The Leonid meteor shower is expected to peak in the predawn hours of Monday, November 18 this year. The Moon will be pretty bright and that will wash out some of any meteor streaks. This is not a “meteor storm” but a modest display of maybe 7-15 meteors per hour at peak. Still, for some of us – especially children – seeing even one meteor streak across the sky is miraculous.
Meteors appear to come from a radiant point in the sky. For the Leonid meteor shower, that is near the star Algieba in the constellation Leo the Lion. When darkness falls, the radiant point of the Leonid shower is below your horizon no matter where you are on Earth. But as the Earth turns, the constellation rises over your eastern horizon around midnight and climbs higher, reaching its highest point in the night sky just before dawn. That’s the best time to view, although you have a chance of seeing one any time after midnight.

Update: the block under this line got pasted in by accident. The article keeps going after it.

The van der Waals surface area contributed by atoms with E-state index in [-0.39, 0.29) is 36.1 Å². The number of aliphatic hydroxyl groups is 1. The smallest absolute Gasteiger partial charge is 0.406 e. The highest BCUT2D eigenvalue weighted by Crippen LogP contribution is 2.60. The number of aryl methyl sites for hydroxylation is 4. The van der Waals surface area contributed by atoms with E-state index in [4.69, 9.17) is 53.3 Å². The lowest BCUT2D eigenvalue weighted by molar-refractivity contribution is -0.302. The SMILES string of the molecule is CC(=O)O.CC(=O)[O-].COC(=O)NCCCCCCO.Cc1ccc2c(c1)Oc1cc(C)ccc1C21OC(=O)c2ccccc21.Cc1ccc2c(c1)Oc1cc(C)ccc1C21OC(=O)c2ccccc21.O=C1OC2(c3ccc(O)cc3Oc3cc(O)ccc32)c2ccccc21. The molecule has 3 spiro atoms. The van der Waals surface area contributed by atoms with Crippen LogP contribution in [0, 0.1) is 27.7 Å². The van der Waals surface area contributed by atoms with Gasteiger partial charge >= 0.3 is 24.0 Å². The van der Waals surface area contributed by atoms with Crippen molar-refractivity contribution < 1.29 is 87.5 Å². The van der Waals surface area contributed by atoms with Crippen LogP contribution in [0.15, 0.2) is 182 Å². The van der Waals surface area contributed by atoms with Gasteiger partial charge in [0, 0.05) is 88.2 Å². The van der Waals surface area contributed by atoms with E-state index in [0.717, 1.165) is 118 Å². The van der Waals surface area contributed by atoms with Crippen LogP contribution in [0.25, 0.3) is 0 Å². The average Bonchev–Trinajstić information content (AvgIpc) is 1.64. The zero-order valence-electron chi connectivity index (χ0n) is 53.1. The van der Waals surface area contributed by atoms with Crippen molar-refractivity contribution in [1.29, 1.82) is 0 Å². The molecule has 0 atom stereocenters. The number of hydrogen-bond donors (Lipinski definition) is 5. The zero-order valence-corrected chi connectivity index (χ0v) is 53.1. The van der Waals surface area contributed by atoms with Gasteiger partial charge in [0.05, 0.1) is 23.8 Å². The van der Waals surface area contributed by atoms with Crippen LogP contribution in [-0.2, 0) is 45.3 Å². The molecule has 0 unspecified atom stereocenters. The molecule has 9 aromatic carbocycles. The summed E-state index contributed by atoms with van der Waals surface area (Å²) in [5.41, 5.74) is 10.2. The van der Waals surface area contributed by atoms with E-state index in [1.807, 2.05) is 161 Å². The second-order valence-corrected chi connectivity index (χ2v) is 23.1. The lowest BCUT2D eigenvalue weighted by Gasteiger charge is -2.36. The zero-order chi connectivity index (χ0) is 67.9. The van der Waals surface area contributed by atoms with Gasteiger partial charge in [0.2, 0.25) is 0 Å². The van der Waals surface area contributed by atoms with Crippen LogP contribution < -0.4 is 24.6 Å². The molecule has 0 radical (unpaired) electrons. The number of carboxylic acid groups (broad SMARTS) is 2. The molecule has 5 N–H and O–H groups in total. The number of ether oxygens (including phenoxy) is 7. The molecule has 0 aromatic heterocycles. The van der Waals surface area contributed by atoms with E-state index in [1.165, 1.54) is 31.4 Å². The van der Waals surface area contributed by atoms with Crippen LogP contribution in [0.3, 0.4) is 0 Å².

The meteors will appear in all parts of the sky but, if you could trace their path backward, they seem to come from that radiant point in the constellation.
The Leonids are associated with the periodic comet Tempel-Tuttle, first discovered in 1865. This comet has a period of 33.2 years, so it last made a close approach to the sun in 1998.
After Tempel-Tuttle’s discovery, it was traced back to a comet that had been observed in 1366.
It was when astronomers realized that Tempel-Tuttle’s last close approach to the sun was in 1833 and that it coincided with one a huge meteor storm, they began to realize that meteors had their origins in comets.
In 1998, there were thousands of meteors per hour – a meteor storm – to observe when the Leonids’ parent comet, Temple-Tuttle, was nearby. If you missed that one, hang around until November 2031 for the next time.